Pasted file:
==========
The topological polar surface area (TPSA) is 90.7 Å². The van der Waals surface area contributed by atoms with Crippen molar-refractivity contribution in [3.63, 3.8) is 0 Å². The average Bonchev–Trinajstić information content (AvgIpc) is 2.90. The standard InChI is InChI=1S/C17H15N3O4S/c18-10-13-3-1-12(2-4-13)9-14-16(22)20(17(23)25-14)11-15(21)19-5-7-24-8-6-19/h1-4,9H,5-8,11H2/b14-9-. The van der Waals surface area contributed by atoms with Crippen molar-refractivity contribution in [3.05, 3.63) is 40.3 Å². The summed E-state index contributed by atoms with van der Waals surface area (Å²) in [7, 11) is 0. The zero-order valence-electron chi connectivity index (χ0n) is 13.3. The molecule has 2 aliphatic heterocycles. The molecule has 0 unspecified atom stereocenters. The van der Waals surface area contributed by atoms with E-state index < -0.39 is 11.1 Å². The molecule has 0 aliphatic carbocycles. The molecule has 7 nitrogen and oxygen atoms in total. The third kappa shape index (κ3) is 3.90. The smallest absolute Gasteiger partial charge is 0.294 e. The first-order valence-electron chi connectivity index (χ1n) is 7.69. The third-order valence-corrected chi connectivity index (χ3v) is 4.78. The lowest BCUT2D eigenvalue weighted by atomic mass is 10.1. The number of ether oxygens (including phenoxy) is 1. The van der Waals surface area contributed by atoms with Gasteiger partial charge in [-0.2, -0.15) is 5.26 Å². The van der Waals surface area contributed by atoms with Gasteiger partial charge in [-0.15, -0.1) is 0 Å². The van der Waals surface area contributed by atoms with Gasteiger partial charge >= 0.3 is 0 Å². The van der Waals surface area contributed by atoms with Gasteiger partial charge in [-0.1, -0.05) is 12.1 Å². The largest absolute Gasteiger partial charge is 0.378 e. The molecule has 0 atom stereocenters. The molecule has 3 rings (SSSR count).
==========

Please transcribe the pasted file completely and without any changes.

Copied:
The topological polar surface area (TPSA) is 90.7 Å². The van der Waals surface area contributed by atoms with Crippen molar-refractivity contribution in [3.63, 3.8) is 0 Å². The average Bonchev–Trinajstić information content (AvgIpc) is 2.90. The standard InChI is InChI=1S/C17H15N3O4S/c18-10-13-3-1-12(2-4-13)9-14-16(22)20(17(23)25-14)11-15(21)19-5-7-24-8-6-19/h1-4,9H,5-8,11H2/b14-9-. The van der Waals surface area contributed by atoms with Crippen molar-refractivity contribution in [3.05, 3.63) is 40.3 Å². The summed E-state index contributed by atoms with van der Waals surface area (Å²) in [7, 11) is 0. The zero-order valence-electron chi connectivity index (χ0n) is 13.3. The molecule has 2 aliphatic heterocycles. The molecule has 0 unspecified atom stereocenters. The van der Waals surface area contributed by atoms with E-state index < -0.39 is 11.1 Å². The molecule has 0 aliphatic carbocycles. The molecule has 7 nitrogen and oxygen atoms in total. The third kappa shape index (κ3) is 3.90. The smallest absolute Gasteiger partial charge is 0.294 e. The first-order valence-electron chi connectivity index (χ1n) is 7.69. The third-order valence-corrected chi connectivity index (χ3v) is 4.78. The lowest BCUT2D eigenvalue weighted by atomic mass is 10.1. The number of ether oxygens (including phenoxy) is 1. The van der Waals surface area contributed by atoms with Gasteiger partial charge in [-0.2, -0.15) is 5.26 Å². The van der Waals surface area contributed by atoms with Gasteiger partial charge in [-0.15, -0.1) is 0 Å². The van der Waals surface area contributed by atoms with Gasteiger partial charge >= 0.3 is 0 Å². The van der Waals surface area contributed by atoms with Gasteiger partial charge in [-0.1, -0.05) is 12.1 Å². The largest absolute Gasteiger partial charge is 0.378 e. The molecule has 0 atom stereocenters. The molecule has 3 rings (SSSR count).